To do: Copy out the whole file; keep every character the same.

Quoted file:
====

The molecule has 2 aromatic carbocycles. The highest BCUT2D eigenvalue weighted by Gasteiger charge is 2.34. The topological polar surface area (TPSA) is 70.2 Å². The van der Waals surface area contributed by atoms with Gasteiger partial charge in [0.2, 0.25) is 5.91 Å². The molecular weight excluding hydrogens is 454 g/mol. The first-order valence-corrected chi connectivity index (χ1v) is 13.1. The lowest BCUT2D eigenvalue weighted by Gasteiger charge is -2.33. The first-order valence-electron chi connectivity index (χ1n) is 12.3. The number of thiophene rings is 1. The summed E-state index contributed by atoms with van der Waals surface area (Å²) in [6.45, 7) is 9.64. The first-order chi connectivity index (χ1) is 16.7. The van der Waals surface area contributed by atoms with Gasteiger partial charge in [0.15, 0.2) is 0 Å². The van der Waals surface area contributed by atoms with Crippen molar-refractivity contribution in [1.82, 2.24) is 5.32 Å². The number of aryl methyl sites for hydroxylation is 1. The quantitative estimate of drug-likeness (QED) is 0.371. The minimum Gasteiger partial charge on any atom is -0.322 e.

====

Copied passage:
The molecule has 2 aromatic carbocycles. The highest BCUT2D eigenvalue weighted by Gasteiger charge is 2.34. The topological polar surface area (TPSA) is 70.2 Å². The van der Waals surface area contributed by atoms with Gasteiger partial charge in [0.2, 0.25) is 5.91 Å². The molecular weight excluding hydrogens is 454 g/mol. The first-order valence-corrected chi connectivity index (χ1v) is 13.1. The lowest BCUT2D eigenvalue weighted by Gasteiger charge is -2.33. The first-order valence-electron chi connectivity index (χ1n) is 12.3. The number of thiophene rings is 1. The summed E-state index contributed by atoms with van der Waals surface area (Å²) in [6.45, 7) is 9.64. The first-order chi connectivity index (χ1) is 16.7. The van der Waals surface area contributed by atoms with Gasteiger partial charge in [0.15, 0.2) is 0 Å². The van der Waals surface area contributed by atoms with Crippen molar-refractivity contribution in [1.82, 2.24) is 5.32 Å². The number of aryl methyl sites for hydroxylation is 1. The quantitative estimate of drug-likeness (QED) is 0.371. The minimum Gasteiger partial charge on any atom is -0.322 e.